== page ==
With cold weather slowly creeping its way across the state, fall foliage is beginning to show its true colors in Texas state parks.

In the Panhandle, Palo Duro Canyon State Park’s cottonwood trees’ yellow leaves glint in the sunlight and the skunkbush sumacs are just about to turn.

Northwest of San Antonio, the bigtooth maples and other hardwoods at Lost Maples State Natural Area are showing hints of color around their edges and are expected to be in peak color by Veterans Day. The Texas Parks and Wildlife Department strongly suggests that to avoid long lines of traffic, try to visit Lost Maples during the week.

Northwest of Austin at Inks Lake State Park near Burnet, the sycamore trees are sporting golden foliage and the cypress trees lining the lake have adorned themselves in shades of brown, orange, and red.

Just north of Dallas at Eisenhower State Park, and around Lake Texoma, elm trees, winged sumacs, and oak trees are turning shades of red and are accompanied by ash and bois d’arc trees ornamented with yellow leaves.

On the eastern ridge of the Texas/ Louisiana border at Martin Creek Lake State Park, sumac, black gum, and other foliage are showing hues of red, gold and purple.

TPWD botanist Jackie Poole says fall colors in Texas will be most prevalent in areas that have not been severely impacted by the drought, such as much of West Texas and have been blessed with some decent rainfall during summer and early autumn.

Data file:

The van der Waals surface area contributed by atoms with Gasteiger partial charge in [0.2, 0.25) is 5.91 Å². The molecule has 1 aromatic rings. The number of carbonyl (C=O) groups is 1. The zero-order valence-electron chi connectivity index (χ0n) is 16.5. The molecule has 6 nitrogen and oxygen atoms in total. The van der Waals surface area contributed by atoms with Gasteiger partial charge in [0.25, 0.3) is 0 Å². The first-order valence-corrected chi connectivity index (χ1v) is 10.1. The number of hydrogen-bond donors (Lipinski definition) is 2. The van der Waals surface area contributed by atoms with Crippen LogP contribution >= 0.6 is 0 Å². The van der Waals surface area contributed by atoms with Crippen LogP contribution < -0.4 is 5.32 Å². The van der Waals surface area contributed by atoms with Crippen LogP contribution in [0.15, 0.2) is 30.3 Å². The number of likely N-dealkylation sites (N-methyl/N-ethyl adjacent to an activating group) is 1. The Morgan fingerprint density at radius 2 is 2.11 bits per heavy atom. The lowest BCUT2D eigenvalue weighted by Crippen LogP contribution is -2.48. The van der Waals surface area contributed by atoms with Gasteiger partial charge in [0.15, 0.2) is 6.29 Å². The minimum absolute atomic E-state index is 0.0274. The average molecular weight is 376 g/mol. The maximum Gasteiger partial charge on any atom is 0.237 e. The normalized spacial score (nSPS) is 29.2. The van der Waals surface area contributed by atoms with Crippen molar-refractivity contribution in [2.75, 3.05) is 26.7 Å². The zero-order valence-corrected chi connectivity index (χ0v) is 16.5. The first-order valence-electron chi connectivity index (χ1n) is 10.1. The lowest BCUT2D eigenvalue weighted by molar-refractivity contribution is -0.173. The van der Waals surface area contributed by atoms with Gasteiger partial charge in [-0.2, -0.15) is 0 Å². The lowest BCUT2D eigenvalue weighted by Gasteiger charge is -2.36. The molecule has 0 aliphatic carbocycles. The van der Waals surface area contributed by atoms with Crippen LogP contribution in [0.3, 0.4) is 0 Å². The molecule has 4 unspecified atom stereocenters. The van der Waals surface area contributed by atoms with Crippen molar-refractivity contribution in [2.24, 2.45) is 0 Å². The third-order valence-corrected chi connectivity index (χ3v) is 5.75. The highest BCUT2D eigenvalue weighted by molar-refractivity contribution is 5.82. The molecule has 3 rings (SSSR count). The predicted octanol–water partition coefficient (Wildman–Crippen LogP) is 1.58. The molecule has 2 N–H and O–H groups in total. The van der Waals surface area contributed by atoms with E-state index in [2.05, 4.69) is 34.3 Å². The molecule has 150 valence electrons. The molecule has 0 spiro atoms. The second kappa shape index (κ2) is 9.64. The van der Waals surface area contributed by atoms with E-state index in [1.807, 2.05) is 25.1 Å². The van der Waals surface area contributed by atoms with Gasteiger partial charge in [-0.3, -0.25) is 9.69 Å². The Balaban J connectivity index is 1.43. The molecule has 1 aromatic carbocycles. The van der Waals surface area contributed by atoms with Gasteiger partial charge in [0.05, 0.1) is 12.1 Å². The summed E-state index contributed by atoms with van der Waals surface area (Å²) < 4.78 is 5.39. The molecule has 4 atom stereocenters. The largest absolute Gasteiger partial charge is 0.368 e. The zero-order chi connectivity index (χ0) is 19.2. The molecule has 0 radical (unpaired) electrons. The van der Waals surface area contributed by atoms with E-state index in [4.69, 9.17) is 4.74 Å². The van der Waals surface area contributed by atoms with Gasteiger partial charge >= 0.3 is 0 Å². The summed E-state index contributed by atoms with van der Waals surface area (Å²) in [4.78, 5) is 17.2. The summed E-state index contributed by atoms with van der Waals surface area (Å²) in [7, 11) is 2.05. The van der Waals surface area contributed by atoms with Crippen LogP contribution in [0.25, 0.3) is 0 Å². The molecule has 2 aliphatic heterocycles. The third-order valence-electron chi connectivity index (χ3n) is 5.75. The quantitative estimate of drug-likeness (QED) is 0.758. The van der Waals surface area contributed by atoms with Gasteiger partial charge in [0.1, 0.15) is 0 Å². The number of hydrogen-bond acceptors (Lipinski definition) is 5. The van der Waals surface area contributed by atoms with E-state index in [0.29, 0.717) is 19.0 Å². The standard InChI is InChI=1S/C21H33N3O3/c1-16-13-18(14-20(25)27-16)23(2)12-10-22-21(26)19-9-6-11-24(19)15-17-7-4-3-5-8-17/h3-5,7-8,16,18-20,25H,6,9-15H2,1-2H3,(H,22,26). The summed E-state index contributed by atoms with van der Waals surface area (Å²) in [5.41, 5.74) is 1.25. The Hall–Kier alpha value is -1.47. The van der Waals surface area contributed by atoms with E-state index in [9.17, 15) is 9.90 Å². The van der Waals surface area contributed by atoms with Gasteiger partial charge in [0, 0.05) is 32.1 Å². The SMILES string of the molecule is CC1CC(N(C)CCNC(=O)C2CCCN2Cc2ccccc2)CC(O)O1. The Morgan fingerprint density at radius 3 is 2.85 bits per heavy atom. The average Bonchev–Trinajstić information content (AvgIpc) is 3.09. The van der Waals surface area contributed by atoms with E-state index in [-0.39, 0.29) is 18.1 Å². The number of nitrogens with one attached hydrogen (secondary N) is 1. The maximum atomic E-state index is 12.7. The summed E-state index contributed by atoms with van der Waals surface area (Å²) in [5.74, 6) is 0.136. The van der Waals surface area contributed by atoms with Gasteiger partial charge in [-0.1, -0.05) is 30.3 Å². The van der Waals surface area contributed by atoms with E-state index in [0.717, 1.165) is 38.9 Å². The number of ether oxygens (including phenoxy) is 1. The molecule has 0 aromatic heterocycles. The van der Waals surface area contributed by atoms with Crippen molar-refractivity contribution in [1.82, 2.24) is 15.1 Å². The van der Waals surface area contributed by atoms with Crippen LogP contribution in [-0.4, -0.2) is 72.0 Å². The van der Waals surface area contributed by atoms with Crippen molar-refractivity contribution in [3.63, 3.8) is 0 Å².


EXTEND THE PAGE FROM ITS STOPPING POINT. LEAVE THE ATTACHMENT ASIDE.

According to Andrea DeLong-Amaya, director of horticulture for the Lady Bird Johnson Wildflower Center in Austin, many native Hill Country plants found that provide the best fall color will achieve peak color shortly after the first frost. Some of those species include:

  • Flame-leaf sumac (Rhus lanceolata) – just starting to turn now. Orange/red.
  • Poision ivy (Toxicodendron radicans) – just starting to turn now. Orange/red.
  • Texas red oak (Quercus texana) – usually best color around or after Thanksgiving. Dark red.
  • Elbowbush (Forestiera pubescens) – will turn soon. Yellow.
  • Cedar elm (Ulmus crassifolia) – will turn soon. Yellow.
  • Virginia creeper (Parthenocissus quinquefolia) – turning now. Orange/red.
  • Grasses like bushy bluestem (Andropogon glomeratus), little bluestem (Schizachyrium scoparium) and big bluestem (Andropogon gerardii)

To keep track of the changing fall leaves at Lost Maples, follow the Fall Foliage report at http://www.tpwd.state.tx.us/state-parks/lost-maples/foliage-reports .

Logo courtesy Texas Parks and Wildlife

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